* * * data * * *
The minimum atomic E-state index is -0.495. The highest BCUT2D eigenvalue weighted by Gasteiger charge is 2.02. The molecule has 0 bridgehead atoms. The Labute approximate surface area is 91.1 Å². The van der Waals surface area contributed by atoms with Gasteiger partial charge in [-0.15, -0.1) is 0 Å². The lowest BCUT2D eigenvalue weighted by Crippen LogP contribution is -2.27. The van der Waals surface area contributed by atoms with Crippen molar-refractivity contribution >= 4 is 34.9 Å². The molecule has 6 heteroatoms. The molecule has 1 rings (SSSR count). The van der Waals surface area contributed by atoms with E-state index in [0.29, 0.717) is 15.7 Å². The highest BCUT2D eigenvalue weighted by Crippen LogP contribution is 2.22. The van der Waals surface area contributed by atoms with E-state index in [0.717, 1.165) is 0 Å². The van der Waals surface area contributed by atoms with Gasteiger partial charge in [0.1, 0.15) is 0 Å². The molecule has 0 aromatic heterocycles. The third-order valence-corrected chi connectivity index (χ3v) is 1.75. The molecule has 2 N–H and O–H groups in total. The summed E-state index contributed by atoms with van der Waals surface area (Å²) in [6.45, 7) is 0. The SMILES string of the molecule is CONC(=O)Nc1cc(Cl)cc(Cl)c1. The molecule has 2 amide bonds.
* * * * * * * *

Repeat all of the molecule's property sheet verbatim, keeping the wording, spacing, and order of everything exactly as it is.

The minimum atomic E-state index is -0.495. The highest BCUT2D eigenvalue weighted by Gasteiger charge is 2.02. The molecule has 0 bridgehead atoms. The Labute approximate surface area is 91.1 Å². The van der Waals surface area contributed by atoms with Gasteiger partial charge in [-0.15, -0.1) is 0 Å². The lowest BCUT2D eigenvalue weighted by Crippen LogP contribution is -2.27. The van der Waals surface area contributed by atoms with Crippen molar-refractivity contribution >= 4 is 34.9 Å². The molecule has 6 heteroatoms. The molecule has 1 rings (SSSR count). The van der Waals surface area contributed by atoms with E-state index in [0.29, 0.717) is 15.7 Å². The highest BCUT2D eigenvalue weighted by Crippen LogP contribution is 2.22. The van der Waals surface area contributed by atoms with E-state index in [0.717, 1.165) is 0 Å². The van der Waals surface area contributed by atoms with Gasteiger partial charge in [0.1, 0.15) is 0 Å². The molecule has 0 aromatic heterocycles. The third-order valence-corrected chi connectivity index (χ3v) is 1.75. The molecule has 2 N–H and O–H groups in total. The summed E-state index contributed by atoms with van der Waals surface area (Å²) in [6.45, 7) is 0. The SMILES string of the molecule is CONC(=O)Nc1cc(Cl)cc(Cl)c1. The molecule has 2 amide bonds.